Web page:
In 1925, Pope Pius XI introduced the feast of Christ the King, which was meant as a reminder, amid the encroachments of secularization, that Christ is our Sovereign, reigning over all peoples in all places and all times—indeed, over all creation.
Such a small vision, really.
True, it’s a step beyond the old nationalistic thinking—prevalent in antiquity (according to the biblical record, at least)—that pits one people’s god against another people’s god to see which god wins. The winning god, of course, is determined through the spilling of human blood.
But with several millennia of monotheism under our belt, we know better than to think there are different gods backing different peoples and prodding them into war. We’re a little better than that. A little. The confession that Christ is King ought to help us see our unity under the one and only Lord, but instead, we want to test which of us the one Lord really favors. We want to use Christ the King to conquer our enemies and to put others in their place. If Christ is King the way human kings are king, then he might be swayed by our deference, our flattery, our lip-service, or even our genuine loyalty and obedience. As God, he’s the biggest, baddest king of them all, so we know we’re on the winning side, if we tactfully side with him:
Such a tiny, tiny vision.
Many today are uncomfortable with the language of saying that Christ is “King” or Jesus is “Lord,” and with good reason. Those words represent the kind of earthly power that Christians are being called to relinquish. Calling Jesus “King” or “Lord” can easily be misused to re-shape Christ into the image of Caesar. It has historically been used to justify social hierarchies in which the rich dominated the poor, men dominated women, clerics dominated the laity, and whites dominated people of color. These dominations and others, as we know, are still going on.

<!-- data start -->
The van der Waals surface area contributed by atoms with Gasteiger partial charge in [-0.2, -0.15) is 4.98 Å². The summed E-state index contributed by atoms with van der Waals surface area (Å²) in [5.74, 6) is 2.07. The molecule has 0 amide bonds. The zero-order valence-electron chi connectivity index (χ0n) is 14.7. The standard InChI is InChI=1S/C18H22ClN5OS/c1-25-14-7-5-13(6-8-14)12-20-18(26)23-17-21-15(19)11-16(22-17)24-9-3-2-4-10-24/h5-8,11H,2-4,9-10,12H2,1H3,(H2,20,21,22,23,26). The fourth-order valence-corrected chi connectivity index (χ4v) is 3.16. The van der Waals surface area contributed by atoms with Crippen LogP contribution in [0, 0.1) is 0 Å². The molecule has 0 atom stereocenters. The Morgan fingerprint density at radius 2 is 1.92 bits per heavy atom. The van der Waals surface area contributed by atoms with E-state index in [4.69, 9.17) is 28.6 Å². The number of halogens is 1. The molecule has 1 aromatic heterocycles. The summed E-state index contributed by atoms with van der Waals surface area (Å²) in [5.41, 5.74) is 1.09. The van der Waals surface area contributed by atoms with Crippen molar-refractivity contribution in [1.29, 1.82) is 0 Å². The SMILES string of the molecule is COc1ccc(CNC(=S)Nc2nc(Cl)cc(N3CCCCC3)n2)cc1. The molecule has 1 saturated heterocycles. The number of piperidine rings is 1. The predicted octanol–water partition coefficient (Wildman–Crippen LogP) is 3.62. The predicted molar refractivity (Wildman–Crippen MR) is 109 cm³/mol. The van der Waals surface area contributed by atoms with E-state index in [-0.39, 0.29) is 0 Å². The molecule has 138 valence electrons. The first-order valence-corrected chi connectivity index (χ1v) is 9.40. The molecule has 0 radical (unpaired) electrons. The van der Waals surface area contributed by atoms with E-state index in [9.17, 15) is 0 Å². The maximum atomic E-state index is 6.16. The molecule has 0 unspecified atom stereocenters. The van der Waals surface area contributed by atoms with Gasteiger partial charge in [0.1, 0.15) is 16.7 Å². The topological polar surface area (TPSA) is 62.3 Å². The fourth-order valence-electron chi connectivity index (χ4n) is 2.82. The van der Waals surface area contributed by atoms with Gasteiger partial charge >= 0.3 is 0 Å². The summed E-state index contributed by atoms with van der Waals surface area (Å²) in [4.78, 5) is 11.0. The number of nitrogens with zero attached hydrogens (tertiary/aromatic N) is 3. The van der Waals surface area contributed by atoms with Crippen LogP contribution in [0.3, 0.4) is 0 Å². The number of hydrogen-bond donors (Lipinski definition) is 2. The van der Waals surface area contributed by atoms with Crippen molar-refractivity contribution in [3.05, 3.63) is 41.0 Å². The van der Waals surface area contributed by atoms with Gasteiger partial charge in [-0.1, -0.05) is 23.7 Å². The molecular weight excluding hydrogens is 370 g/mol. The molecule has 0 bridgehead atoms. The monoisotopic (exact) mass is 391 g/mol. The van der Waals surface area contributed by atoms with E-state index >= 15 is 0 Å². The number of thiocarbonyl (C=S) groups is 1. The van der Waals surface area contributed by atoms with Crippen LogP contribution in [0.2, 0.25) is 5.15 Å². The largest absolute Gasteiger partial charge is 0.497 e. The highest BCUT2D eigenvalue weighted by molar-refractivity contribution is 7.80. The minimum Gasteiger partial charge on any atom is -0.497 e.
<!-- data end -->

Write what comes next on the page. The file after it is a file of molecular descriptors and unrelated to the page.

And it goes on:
But the Gospel writers intended a much more revolutionary meaning when they said, “Jesus is Lord”—even more than the simple fact that if Jesus is Lord, Caesar isn’t. John, in particular, spelled out the
insane Christian claim that the Cross of Christ is his throne, that true power is seen in self-emptying. Jesus wasn’t going to take over Caesar’s office, but rather to reveal that office’s inadequacy—irrelevancy, even. This is one of those radical reversals we find throughout Scripture. What on earth would Jesus even do with Caesar’s supposed power? It would be like a surgical nurse handing a neurosurgeon an AK-47. Or a fish.
To assert that Christ is King, or that Jesus is Lord, is to say that Kingship looks like Christ, not the other way around. Lordship looks like Jesus: it is cruciform. It takes the form of a servant. True power lays down its life and welcomes vulnerability. In the video clip above, the character of Jesus in the film, Jesus Christ Superstar, tells the crowd of his followers (in the Twitter sense—fans, really) that they don’t know what power is; that true power comes through death. Or, as the Book of Common Prayer words it, Christ has “made the way of the Cross to be the way of life.”